A temporary or permanent access route.
An individual's appreciation of the forest landscape for its unique and varied components without regard to its utility or monetary value.
The intentional act of combining agriculture and forestry to create integrated and sustainable land-use system.
The planting of rows of trees and/or shrubs (single or multiple) at wide spacing, creating alleyways within which agricultural crops or horticultural crops are produced.
A site preparation method using special equipment to form soil and forest litter into a ridge six to 10 inches high and 3 to 4 feet wide, on which tree seedlings are planted.
Best Management Practices (BMP's)
Effective economical practices associated with silvicultural operations that minimize nonpoint source pollution (soil erosion and stream sedimentation).
Broad base dip
A shallow depression constructed diagonally across a road to remove storm water runoff. Also referred to as a "rolling dip".
A strip of established or undisturbed vegetation located downslope from forest activities to filter out sediment and reduce runoff.
Long-term storage of carbon in the terrestrial biosphere, underground, or in oceans, so that the buildup of carbon dioxide concentration, a principle greenhouse gas, reduces or slows.
The silvicultural practice of harvesting all merchantable trees from a specified area in one operation.
An imaginary line on the surface of the earth or a line on a map connecting points of the same elevation.
The planned use of fire under specific environmental conditions to achieve a variety of forest management objectives such as reducing hazardous fuel levels, controlling competing vegetation, improving wildlife habitat, and preparing forest sites for regeneration activities.
A strip (width varies with terrain)of land used to connect habitat types together and provide cover for wildlife to pass.
A group of managed trees located within a specific area that will be harvested.
The branches and foliage of a tree; the upper portion of a tree.
A metal, plastic or concrete pipe which surface water flows through under roads and trails.
Removal of trees along the edges of a road to reduce the shade and allow faster drying of the road surface.
A living or dead tree with a cavity suitable for animals to use for shelter, escape or as a nursery.
A site preparation practice used to prepare the soil for reseeding or encourage regrowth of native plants (annuals, legumes, forbs, and perennials).
The variety of life and natural processes in a given area. Diversity is categorized by the number of species, the variety in the area's plant and animal communities, the genetic variability of the animals or a combination of these elements.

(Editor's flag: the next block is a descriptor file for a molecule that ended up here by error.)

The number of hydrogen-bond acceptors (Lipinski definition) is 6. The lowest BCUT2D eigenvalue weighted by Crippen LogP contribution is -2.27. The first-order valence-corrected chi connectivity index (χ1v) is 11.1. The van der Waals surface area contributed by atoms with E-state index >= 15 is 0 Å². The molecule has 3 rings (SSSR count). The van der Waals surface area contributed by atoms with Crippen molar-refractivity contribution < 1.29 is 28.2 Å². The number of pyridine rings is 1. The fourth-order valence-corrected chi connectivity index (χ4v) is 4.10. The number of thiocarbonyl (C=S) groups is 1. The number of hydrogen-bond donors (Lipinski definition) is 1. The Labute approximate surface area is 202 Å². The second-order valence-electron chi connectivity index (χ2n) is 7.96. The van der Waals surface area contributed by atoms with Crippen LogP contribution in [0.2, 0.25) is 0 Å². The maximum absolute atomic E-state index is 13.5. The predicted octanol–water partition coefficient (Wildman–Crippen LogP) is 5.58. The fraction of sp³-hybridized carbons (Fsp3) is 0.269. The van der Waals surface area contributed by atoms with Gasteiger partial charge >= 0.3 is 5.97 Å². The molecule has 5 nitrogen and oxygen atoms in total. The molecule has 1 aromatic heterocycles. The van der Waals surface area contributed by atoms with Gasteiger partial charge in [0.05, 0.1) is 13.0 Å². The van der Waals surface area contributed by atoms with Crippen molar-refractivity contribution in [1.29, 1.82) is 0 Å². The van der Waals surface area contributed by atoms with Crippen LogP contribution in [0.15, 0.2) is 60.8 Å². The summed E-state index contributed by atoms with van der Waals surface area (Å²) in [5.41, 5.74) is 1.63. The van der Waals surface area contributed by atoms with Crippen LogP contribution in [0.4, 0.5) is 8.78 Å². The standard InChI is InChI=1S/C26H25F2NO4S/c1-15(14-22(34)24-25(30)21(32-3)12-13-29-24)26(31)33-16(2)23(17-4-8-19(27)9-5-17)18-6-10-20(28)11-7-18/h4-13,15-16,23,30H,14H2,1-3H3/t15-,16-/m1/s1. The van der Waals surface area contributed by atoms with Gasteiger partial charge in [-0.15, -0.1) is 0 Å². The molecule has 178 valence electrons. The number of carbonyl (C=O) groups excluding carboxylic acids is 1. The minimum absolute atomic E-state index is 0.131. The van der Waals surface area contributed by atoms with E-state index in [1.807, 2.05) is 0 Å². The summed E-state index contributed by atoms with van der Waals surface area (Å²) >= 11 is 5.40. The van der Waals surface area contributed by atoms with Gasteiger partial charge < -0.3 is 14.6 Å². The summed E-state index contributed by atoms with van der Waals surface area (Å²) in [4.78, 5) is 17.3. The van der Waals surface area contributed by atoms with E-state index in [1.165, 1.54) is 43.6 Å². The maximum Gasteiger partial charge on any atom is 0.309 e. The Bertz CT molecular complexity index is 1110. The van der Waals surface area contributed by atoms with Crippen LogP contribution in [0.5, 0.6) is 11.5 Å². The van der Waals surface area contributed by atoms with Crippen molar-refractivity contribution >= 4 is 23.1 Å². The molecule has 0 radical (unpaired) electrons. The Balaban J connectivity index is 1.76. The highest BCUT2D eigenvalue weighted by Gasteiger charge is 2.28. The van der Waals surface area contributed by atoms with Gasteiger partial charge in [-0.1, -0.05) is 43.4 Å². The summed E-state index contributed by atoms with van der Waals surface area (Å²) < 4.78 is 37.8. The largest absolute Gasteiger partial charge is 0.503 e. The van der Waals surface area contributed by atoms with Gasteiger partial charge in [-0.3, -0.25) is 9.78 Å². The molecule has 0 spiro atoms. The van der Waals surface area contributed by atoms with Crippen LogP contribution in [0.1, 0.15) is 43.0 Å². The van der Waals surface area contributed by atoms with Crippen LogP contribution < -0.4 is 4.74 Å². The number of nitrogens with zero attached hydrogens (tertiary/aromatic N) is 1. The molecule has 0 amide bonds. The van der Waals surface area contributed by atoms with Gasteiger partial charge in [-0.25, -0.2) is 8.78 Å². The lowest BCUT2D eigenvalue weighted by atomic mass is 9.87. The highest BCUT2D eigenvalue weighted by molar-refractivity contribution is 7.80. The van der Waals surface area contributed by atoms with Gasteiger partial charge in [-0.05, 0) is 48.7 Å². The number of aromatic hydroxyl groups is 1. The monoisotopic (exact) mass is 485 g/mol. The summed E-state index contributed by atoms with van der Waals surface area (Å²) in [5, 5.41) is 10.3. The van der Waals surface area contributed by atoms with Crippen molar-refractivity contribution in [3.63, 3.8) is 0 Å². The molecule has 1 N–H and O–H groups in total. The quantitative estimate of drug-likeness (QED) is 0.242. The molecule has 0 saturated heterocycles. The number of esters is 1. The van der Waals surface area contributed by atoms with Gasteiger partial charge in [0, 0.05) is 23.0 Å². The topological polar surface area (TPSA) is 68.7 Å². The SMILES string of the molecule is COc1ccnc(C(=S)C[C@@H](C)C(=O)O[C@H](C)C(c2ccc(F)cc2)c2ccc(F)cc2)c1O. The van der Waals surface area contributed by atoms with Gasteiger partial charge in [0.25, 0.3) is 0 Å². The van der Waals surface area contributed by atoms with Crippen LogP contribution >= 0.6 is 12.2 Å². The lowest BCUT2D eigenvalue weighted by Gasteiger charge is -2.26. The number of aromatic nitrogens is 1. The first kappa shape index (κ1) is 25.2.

An interest or right to limited use of land granted by the owner to another party.
The area where two habitat types come together.
An agricultural or tree crop grown for the specific purpose of being converted into heat, power, or transportation fuels
A stream that flows during, and for short periods, following a precipitation event. The stream may or may not have a well-defined channel.
A forest containing trees that are about the same age. Pine plantations are even-age forests.
The process of cutting trees.
The process of applying nutrients to amend the soil and improve tree growth and vigor.
Naturally occurring (ie. a river) or man-made barrier (ie. road) free of combustible materials to prevent the advance of a ground fire.
Herbaceous, early successional vegetation, that are an important food source for may species of wildlife.
Forest Farming A specific form of agroforestry that involves the cultivation of high-value specialty crops under the protection of a forest canopy that has been modified to provide the shade level appropriate for a specific crop.
A layer of accumulated dead organic material, consisting of partially or fully decomposed leaves, needles, twigs, etc., at the surface of a forest soil.
Any land with at least 10 percent coved by trees of any size, or having had such tree cover and not currently developed or under cultivation.
Forest fragmentation occurs when large, contiguous tracts of forestland are broken up into smaller areas of non-contiguous forestland, often referred to as “patches”.
Any chemical or mixture of chemicals intended to prevent the growth of, or kill, undesirable vegetation (terrestrial and aquatic; woody and non-woody).
Any chemical or mixture of chemicals intended to repel, control, or kill any insect or other arthropods.
A centralized location where logs are gathered, delimbed and cut to length if necessary, and loaded on to log trucks for transport.
A food source for wildlife. Soft mast include most fruits with fleshy coverings, such as persimmon or black gum seed. Hard mast refers to nuts, such as acorns and pecans.
A layer of organic material covering the soil to reduce soil erosion, conserve soil moisture, and minimize soil temperature fluctuations.
Water pollution which is: 1) induced by natural processes, including precipitation, seepage, percolation and runoff; 2) not traceable to any one source or point; and 3) controlled using forest best management practices (BMP's).
Mineral elements such as nitrogen, phosphorus or potassium that are naturally present, or added as fertilizer.
A forest stand containing too many trees per acre, and is evident from slow growth rate. Overstocking reduces growth and makes a stand more susceptible to attack by disease and insects.